The Higher Institute of Art has a music faculty and has had musicology as one of its specialities since it was founded in 1976. Many of our present popular Cuban musicologists are graduates of this Institute. The graduation theses of a number of these musicologists (the theses are required to obtain the degree of 'licenciado' [roughly equivalent to a BA]) have centreed on the most varied aspects of professional popular music. They have covered topics such as new musical dissemination and communication media, the rumba, Ernesto Lecuona, and an analysis of professional popular music in the period following the triumph of the Cuban Revolution. Others have broached the question of popular music from different angles. These studies are an important source of informa- tion for the research and development of professional popular music of Cuba.
Together with the development of Casa de las Americas we find the birth and development of what is perhaps the most mature expression of the Cuban song: The Nueva Trova movement. The importance of the work done by Casa de las Americas with the Nueva Trova movement was not limited to the promotion of the artists that founds their way into it. Casa de las Americas also did important work in fostering the observation and study of this movement, a movement which is so important in Cuban popular music today.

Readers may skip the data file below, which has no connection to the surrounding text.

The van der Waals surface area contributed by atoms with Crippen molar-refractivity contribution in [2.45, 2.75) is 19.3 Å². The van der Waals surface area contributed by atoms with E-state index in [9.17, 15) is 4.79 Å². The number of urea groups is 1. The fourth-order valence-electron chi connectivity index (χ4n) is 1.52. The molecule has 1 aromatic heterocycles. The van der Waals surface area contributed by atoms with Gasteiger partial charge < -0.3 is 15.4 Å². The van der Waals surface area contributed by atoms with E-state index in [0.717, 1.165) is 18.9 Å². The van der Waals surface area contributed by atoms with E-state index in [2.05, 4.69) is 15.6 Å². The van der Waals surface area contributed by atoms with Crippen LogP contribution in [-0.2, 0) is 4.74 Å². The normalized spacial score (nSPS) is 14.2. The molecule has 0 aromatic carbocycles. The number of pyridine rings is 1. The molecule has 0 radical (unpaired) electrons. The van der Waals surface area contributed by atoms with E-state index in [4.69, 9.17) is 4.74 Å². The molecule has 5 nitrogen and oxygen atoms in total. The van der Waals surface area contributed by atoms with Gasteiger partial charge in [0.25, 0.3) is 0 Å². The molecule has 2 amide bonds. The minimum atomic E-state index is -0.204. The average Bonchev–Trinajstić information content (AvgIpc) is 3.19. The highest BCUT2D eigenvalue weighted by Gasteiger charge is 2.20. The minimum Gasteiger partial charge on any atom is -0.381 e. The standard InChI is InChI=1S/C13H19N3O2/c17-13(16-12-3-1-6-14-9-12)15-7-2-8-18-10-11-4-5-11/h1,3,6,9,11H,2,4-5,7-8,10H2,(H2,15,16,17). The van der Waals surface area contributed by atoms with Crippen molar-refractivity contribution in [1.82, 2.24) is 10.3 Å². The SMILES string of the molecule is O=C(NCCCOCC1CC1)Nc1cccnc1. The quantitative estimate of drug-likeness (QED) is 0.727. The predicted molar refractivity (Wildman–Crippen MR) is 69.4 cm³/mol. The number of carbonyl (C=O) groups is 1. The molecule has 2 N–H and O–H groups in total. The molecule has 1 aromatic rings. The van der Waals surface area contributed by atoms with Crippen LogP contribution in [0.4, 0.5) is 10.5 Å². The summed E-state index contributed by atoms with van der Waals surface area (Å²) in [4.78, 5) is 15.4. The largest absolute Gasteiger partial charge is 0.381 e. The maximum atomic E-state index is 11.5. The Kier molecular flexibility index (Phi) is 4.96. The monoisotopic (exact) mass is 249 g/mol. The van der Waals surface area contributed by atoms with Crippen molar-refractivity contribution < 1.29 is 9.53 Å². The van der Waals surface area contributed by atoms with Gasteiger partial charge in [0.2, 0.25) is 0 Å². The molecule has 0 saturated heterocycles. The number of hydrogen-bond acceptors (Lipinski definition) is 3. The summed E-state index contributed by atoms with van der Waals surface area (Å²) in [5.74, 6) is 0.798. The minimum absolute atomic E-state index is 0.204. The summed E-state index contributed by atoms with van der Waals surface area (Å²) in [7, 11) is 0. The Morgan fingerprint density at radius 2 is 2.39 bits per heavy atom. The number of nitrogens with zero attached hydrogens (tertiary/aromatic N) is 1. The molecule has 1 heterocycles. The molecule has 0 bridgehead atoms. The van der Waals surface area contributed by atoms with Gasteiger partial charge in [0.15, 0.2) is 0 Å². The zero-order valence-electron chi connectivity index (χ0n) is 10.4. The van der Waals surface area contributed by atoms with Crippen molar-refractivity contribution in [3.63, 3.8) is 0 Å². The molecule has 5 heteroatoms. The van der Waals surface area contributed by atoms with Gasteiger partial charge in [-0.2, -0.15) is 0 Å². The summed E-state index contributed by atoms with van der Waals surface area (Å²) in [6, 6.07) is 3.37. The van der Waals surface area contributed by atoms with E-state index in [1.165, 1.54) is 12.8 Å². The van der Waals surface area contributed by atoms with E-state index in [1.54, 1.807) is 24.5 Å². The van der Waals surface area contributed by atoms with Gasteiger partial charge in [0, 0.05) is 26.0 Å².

For many years the Josť Marti National Library has had a staff of researchers and musicologists in its Music Department that has done important work, particularly on the son complex. The library's lecture ball has hosted many concerts with presentations and lectures on the most varied aspects of Cuban professional popular music.
The National Music Museum was founded in 1971 and has done research work linked essentially to objects of historical value such as |190-191| musical instruments and scores. The main objective of its work has been the restoration of originals and the preparation of materials to be exhibited in numerous halls for the education of the population. The Museum holds exhibits, concerts, lectures and musical presentations with commentaries. They too have approached the field of professional popular music and possess a number of very important documents relating to it. The director of the Museum, M. T. Linares, has written a book Introdución a Cuba: la música popular, which is an important document for the understanding of this important field of Cuban music.
In 1986 the first issue of Clave appeared. Clave is a quarterly publication on current events in the musical world of Cuba. Clave devotes a considerable number of pages to infomation on the development and evolution of Cuban professional popular music. Its director, Idalberto Suco, is a musicologist who has investigated and studied professional popular music in Cuba. A large amount of the material published in this journal comes from the research findings of the aforementioned institutions.